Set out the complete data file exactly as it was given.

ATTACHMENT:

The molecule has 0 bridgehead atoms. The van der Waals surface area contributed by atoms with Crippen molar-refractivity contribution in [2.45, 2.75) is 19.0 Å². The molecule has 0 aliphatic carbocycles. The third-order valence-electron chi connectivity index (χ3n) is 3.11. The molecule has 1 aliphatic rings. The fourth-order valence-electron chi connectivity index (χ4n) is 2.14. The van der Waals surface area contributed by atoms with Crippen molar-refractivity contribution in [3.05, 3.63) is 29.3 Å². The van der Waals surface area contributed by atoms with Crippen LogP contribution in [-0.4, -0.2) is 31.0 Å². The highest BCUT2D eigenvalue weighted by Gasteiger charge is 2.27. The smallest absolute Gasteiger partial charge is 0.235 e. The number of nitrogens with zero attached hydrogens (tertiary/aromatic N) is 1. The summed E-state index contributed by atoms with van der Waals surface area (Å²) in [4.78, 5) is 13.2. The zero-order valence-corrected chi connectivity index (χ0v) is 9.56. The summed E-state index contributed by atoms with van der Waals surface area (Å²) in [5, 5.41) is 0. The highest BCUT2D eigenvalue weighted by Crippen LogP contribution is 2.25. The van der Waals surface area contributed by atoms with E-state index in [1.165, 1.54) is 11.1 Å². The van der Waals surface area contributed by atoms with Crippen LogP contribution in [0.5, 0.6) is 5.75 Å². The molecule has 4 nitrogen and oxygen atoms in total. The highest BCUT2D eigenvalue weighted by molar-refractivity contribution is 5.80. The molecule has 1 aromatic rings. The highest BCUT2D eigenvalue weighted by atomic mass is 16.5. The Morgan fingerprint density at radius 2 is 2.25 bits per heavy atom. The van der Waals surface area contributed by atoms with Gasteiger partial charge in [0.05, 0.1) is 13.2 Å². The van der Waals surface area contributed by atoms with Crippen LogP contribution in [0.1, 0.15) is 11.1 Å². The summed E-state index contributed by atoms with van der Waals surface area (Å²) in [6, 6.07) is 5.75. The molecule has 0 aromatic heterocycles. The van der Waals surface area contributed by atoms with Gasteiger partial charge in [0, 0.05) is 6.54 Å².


The molecule has 0 bridgehead atoms. The van der Waals surface area contributed by atoms with Crippen molar-refractivity contribution in [2.45, 2.75) is 19.0 Å². The molecule has 0 aliphatic carbocycles. The third-order valence-electron chi connectivity index (χ3n) is 3.11. The molecule has 1 aliphatic rings. The fourth-order valence-electron chi connectivity index (χ4n) is 2.14. The van der Waals surface area contributed by atoms with Crippen molar-refractivity contribution in [3.05, 3.63) is 29.3 Å². The van der Waals surface area contributed by atoms with Crippen LogP contribution in [-0.4, -0.2) is 31.0 Å². The highest BCUT2D eigenvalue weighted by Gasteiger charge is 2.27. The smallest absolute Gasteiger partial charge is 0.235 e. The number of nitrogens with zero attached hydrogens (tertiary/aromatic N) is 1. The summed E-state index contributed by atoms with van der Waals surface area (Å²) in [4.78, 5) is 13.2. The zero-order valence-corrected chi connectivity index (χ0v) is 9.56. The summed E-state index contributed by atoms with van der Waals surface area (Å²) in [5, 5.41) is 0. The highest BCUT2D eigenvalue weighted by Crippen LogP contribution is 2.25. The van der Waals surface area contributed by atoms with E-state index in [1.165, 1.54) is 11.1 Å². The van der Waals surface area contributed by atoms with Crippen LogP contribution in [0.5, 0.6) is 5.75 Å². The molecule has 4 nitrogen and oxygen atoms in total. The highest BCUT2D eigenvalue weighted by molar-refractivity contribution is 5.80. The molecule has 1 aromatic rings. The highest BCUT2D eigenvalue weighted by atomic mass is 16.5. The Morgan fingerprint density at radius 2 is 2.25 bits per heavy atom. The van der Waals surface area contributed by atoms with Gasteiger partial charge in [0.05, 0.1) is 13.2 Å². The van der Waals surface area contributed by atoms with Crippen LogP contribution in [0.1, 0.15) is 11.1 Å². The summed E-state index contributed by atoms with van der Waals surface area (Å²) in [6, 6.07) is 5.75. The molecule has 0 aromatic heterocycles. The van der Waals surface area contributed by atoms with Gasteiger partial charge in [0, 0.05) is 6.54 Å².